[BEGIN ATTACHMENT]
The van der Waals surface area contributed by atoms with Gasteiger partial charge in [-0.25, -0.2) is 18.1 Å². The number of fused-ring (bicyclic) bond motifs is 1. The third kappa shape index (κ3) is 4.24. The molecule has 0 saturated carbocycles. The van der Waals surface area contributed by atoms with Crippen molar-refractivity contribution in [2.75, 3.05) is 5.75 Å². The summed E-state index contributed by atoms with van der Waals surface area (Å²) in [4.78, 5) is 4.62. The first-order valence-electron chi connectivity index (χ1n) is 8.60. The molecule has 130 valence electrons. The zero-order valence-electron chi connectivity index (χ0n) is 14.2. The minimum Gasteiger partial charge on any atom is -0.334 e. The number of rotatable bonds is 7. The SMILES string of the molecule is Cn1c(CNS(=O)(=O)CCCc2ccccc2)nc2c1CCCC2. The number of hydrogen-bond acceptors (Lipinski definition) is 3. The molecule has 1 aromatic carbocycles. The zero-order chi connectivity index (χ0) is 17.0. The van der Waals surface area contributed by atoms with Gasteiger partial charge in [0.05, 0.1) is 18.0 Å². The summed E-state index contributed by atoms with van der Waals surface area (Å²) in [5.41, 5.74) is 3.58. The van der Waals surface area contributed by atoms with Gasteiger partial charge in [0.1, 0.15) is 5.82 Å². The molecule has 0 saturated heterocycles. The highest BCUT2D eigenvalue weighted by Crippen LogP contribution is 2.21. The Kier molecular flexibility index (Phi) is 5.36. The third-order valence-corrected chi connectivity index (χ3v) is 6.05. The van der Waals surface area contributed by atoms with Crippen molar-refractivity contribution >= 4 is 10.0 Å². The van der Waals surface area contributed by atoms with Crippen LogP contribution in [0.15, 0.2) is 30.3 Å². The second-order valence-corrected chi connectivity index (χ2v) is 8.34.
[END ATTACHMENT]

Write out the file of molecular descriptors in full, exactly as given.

The van der Waals surface area contributed by atoms with Gasteiger partial charge in [-0.25, -0.2) is 18.1 Å². The number of fused-ring (bicyclic) bond motifs is 1. The third kappa shape index (κ3) is 4.24. The molecule has 0 saturated carbocycles. The van der Waals surface area contributed by atoms with Crippen molar-refractivity contribution in [2.75, 3.05) is 5.75 Å². The summed E-state index contributed by atoms with van der Waals surface area (Å²) in [4.78, 5) is 4.62. The first-order valence-electron chi connectivity index (χ1n) is 8.60. The molecule has 130 valence electrons. The zero-order valence-electron chi connectivity index (χ0n) is 14.2. The minimum Gasteiger partial charge on any atom is -0.334 e. The number of rotatable bonds is 7. The SMILES string of the molecule is Cn1c(CNS(=O)(=O)CCCc2ccccc2)nc2c1CCCC2. The number of hydrogen-bond acceptors (Lipinski definition) is 3. The molecule has 1 aromatic carbocycles. The zero-order chi connectivity index (χ0) is 17.0. The van der Waals surface area contributed by atoms with Gasteiger partial charge in [0.05, 0.1) is 18.0 Å². The summed E-state index contributed by atoms with van der Waals surface area (Å²) in [5.41, 5.74) is 3.58. The van der Waals surface area contributed by atoms with Gasteiger partial charge in [0.1, 0.15) is 5.82 Å². The molecule has 0 saturated heterocycles. The highest BCUT2D eigenvalue weighted by Crippen LogP contribution is 2.21. The Kier molecular flexibility index (Phi) is 5.36. The third-order valence-corrected chi connectivity index (χ3v) is 6.05. The van der Waals surface area contributed by atoms with Crippen molar-refractivity contribution >= 4 is 10.0 Å². The van der Waals surface area contributed by atoms with Crippen LogP contribution in [0.15, 0.2) is 30.3 Å². The second-order valence-corrected chi connectivity index (χ2v) is 8.34.